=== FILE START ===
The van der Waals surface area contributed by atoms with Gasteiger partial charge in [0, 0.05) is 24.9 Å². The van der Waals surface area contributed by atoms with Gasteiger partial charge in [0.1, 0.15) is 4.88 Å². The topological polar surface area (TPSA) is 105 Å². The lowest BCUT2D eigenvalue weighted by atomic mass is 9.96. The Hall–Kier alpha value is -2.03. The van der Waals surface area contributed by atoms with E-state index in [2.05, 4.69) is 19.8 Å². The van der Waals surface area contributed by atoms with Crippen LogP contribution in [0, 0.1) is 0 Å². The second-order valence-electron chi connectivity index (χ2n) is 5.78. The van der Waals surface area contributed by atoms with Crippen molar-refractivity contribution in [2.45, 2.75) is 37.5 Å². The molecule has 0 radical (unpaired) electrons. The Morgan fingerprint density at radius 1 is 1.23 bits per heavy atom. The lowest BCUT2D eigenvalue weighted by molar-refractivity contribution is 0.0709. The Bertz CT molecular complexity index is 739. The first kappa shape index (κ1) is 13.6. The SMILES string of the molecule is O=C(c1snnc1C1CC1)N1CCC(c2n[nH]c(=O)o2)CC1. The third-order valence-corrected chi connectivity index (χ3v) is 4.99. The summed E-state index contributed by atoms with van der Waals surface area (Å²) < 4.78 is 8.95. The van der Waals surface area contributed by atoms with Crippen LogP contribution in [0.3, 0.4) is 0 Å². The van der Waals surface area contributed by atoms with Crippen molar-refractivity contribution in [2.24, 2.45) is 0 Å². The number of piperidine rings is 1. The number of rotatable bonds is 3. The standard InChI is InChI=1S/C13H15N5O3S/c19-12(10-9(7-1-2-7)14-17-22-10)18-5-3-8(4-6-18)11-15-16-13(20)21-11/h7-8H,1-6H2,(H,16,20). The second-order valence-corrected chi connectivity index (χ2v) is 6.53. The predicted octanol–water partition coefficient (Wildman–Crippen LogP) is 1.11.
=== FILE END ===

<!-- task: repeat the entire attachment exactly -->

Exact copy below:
The van der Waals surface area contributed by atoms with Gasteiger partial charge in [0, 0.05) is 24.9 Å². The van der Waals surface area contributed by atoms with Gasteiger partial charge in [0.1, 0.15) is 4.88 Å². The topological polar surface area (TPSA) is 105 Å². The lowest BCUT2D eigenvalue weighted by atomic mass is 9.96. The Hall–Kier alpha value is -2.03. The van der Waals surface area contributed by atoms with E-state index in [2.05, 4.69) is 19.8 Å². The van der Waals surface area contributed by atoms with Crippen LogP contribution in [0, 0.1) is 0 Å². The second-order valence-electron chi connectivity index (χ2n) is 5.78. The van der Waals surface area contributed by atoms with Crippen molar-refractivity contribution in [2.45, 2.75) is 37.5 Å². The molecule has 0 radical (unpaired) electrons. The Morgan fingerprint density at radius 1 is 1.23 bits per heavy atom. The lowest BCUT2D eigenvalue weighted by molar-refractivity contribution is 0.0709. The Bertz CT molecular complexity index is 739. The first kappa shape index (κ1) is 13.6. The SMILES string of the molecule is O=C(c1snnc1C1CC1)N1CCC(c2n[nH]c(=O)o2)CC1. The third-order valence-corrected chi connectivity index (χ3v) is 4.99. The summed E-state index contributed by atoms with van der Waals surface area (Å²) < 4.78 is 8.95. The van der Waals surface area contributed by atoms with Crippen LogP contribution in [0.3, 0.4) is 0 Å². The van der Waals surface area contributed by atoms with Crippen molar-refractivity contribution in [2.24, 2.45) is 0 Å². The number of piperidine rings is 1. The number of rotatable bonds is 3. The standard InChI is InChI=1S/C13H15N5O3S/c19-12(10-9(7-1-2-7)14-17-22-10)18-5-3-8(4-6-18)11-15-16-13(20)21-11/h7-8H,1-6H2,(H,16,20). The second-order valence-corrected chi connectivity index (χ2v) is 6.53. The predicted octanol–water partition coefficient (Wildman–Crippen LogP) is 1.11.